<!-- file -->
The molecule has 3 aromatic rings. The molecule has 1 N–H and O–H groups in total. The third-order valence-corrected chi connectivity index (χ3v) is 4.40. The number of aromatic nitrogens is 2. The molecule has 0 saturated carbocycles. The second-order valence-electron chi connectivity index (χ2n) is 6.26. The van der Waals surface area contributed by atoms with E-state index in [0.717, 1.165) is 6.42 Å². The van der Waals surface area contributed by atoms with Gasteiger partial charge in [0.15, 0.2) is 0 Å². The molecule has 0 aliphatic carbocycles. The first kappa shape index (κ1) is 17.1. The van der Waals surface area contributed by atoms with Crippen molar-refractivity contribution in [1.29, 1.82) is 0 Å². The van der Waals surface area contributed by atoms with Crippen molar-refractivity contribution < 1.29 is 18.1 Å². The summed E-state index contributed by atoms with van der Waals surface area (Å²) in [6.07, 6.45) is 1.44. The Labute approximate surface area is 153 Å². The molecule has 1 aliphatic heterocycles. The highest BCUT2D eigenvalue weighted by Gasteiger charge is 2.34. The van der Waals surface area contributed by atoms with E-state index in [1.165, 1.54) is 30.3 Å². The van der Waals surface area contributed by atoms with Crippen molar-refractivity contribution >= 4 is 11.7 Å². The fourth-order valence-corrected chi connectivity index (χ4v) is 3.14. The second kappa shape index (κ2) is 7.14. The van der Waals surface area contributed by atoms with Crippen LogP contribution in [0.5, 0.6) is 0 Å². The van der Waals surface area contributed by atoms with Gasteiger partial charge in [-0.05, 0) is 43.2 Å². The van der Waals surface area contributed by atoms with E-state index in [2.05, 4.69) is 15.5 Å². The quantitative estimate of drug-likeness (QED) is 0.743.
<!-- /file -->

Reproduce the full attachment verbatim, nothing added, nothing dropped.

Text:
The molecule has 3 aromatic rings. The molecule has 1 N–H and O–H groups in total. The third-order valence-corrected chi connectivity index (χ3v) is 4.40. The number of aromatic nitrogens is 2. The molecule has 0 saturated carbocycles. The second-order valence-electron chi connectivity index (χ2n) is 6.26. The van der Waals surface area contributed by atoms with E-state index in [0.717, 1.165) is 6.42 Å². The van der Waals surface area contributed by atoms with Gasteiger partial charge in [0.15, 0.2) is 0 Å². The molecule has 0 aliphatic carbocycles. The first kappa shape index (κ1) is 17.1. The van der Waals surface area contributed by atoms with Crippen molar-refractivity contribution in [1.29, 1.82) is 0 Å². The van der Waals surface area contributed by atoms with Crippen molar-refractivity contribution < 1.29 is 18.1 Å². The summed E-state index contributed by atoms with van der Waals surface area (Å²) in [6.07, 6.45) is 1.44. The Labute approximate surface area is 153 Å². The molecule has 1 aliphatic heterocycles. The highest BCUT2D eigenvalue weighted by Gasteiger charge is 2.34. The van der Waals surface area contributed by atoms with E-state index in [1.165, 1.54) is 30.3 Å². The van der Waals surface area contributed by atoms with Crippen molar-refractivity contribution >= 4 is 11.7 Å². The fourth-order valence-corrected chi connectivity index (χ4v) is 3.14. The second kappa shape index (κ2) is 7.14. The van der Waals surface area contributed by atoms with Crippen LogP contribution in [0.5, 0.6) is 0 Å². The van der Waals surface area contributed by atoms with Gasteiger partial charge in [-0.05, 0) is 43.2 Å². The van der Waals surface area contributed by atoms with E-state index in [2.05, 4.69) is 15.5 Å². The quantitative estimate of drug-likeness (QED) is 0.743.